Downtown Talmud Torah Records
Scope and Contents
The bulk of the collection is comprised of class yearbooks entitled The Graduate, or Hamesayem (in Hebrew) from the years 1951-1964. Yearbooks include student compositions, poems, illustrations, class photos, and student directories, and are in English and in Hebrew. Collection also includes a few fragmentary, typed, educational materials in Hebrew.
- Creation: Dates before processing unknown.
- Downtown Talmud Torah (Organization)
Restrictions on Access
This collection is unprocessed, but available for use. If you have any questions, please contact firstname.lastname@example.org.
Biographical / Historical
The Downtown Talmud Torah was an elementary and secondary afternoon Hebrew school located in the Lower East Side neighborhood of New York City. Founded in 1892 (or possibly, in 1894) as the First Austrian Talmud Torah, it was considered a pioneer in modern Jewish education in New York City and in the United States, advocating an integration between Judaism and Americanization. It originally educated poor boys in religion, Jewish history, and ethics, and increasingly emphasized Hebrew, rather than Yiddish. Classes met four times during the week in the afternoon or evening and on Sunday mornings. During its formative years, it was housed in the First Galician Duckler Mogen Abraham Synagogue at 87 Attorney Street. William Fischman was the chief financial supporter of the institution and its president from 1902 until at least the middle of the century. In 1905, Galician-born lawyer, Benjamin Koenigsberg became one of the long-term members of the institution’s Board of Directors. During its earlier years, its principals included Emanuel Baron and Israel Konowitz. Included among its early-century teachers were Frederic Ewen, Oscar I. Janowsky, and Simon Rifkind. As of 1909, approximately 700 orphaned Jewish children attended the school free of charge. At that time, the institution was located at 77 Sheriff Street. That same year, it purchased a six-story, fire-proof building at 394-396 East Houston Street, to which it relocated in 1911. In 1910, the institution changed its name to the Downtown Talmud Torah, and by 1911, had an estimated 1,100 students. By this time the school charged tuition, although many, if not most, students continued to attend free of charge, due to monetary constraints. Possibly around 1922/23, the Downtown Talmud Torah also instituted a separate girls’ division through the Bureau of Jewish Education, where approximately 400 girls studied Jewish history, laws, customs, music, and Hebrew. In 1959, the school was forced to move to 142 Broome Street, due in part to the widening of East Houston Street. By the early 1960s, the institution was doing poorly, financially, as most of its student body was unable to pay tuition. As reflected in the class yearbook of 1963, the Downtown Talmud Torah appears to have merged that year with the Yeshivas Ohel Torah, due to a decline in the local Jewish population and the increasing popularity of Jewish day schools. In 1967, Max Stern, the president of the Downtown Talmud Torah at that time, corresponded with Koenigsberg regarding the school’s general state of decline and its future. In 1970, the Downtown Talmud Torah closed, after selling its building to the Beth Jacob School for $207,500. The collection relates to the Downtown Talmud Torah elementary and secondary afternoon Hebrew school, located on the Lower East Side of New York City.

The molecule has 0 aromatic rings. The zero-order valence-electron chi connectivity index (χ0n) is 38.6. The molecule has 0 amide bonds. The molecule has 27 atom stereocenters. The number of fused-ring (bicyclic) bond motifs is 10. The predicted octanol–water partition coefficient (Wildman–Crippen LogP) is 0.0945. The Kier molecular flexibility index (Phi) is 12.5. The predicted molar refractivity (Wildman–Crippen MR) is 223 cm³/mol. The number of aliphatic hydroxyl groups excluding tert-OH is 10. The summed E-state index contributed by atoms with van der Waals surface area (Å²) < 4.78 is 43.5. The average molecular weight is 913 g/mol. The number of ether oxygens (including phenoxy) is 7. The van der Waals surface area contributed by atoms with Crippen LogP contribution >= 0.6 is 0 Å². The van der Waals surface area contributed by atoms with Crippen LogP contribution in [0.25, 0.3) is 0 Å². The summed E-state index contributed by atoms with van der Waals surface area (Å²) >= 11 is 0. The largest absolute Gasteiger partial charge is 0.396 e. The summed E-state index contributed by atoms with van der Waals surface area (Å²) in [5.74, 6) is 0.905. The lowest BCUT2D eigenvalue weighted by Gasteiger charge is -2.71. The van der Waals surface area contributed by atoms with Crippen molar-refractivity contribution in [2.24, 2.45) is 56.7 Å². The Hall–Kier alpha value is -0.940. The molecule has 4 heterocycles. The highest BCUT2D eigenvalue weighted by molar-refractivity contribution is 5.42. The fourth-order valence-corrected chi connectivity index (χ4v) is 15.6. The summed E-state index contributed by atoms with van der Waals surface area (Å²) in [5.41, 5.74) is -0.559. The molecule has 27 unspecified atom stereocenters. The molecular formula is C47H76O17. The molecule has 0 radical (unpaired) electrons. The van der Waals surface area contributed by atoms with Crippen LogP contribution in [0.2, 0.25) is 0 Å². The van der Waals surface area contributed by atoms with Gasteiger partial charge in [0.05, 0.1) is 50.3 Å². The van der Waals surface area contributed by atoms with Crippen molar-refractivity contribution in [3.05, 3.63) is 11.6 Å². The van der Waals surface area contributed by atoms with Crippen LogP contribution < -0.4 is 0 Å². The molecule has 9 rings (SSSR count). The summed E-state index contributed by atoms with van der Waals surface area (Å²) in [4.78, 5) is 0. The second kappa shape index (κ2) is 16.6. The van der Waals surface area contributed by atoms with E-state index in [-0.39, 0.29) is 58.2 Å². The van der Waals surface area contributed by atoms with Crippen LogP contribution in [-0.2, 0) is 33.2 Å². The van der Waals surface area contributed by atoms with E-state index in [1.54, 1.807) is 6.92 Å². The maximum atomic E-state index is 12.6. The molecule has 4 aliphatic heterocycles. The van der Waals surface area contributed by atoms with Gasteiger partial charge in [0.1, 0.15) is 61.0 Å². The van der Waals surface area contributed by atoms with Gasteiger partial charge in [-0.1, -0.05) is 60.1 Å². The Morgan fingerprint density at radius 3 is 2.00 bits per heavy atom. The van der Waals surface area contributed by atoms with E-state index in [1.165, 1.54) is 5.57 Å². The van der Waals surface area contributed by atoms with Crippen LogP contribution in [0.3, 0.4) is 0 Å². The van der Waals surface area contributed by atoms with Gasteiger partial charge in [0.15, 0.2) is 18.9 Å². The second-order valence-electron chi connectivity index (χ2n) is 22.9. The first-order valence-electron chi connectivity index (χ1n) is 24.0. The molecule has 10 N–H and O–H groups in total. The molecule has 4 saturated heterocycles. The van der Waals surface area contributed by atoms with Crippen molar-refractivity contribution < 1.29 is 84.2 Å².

.5 Linear Feet
Language of Materials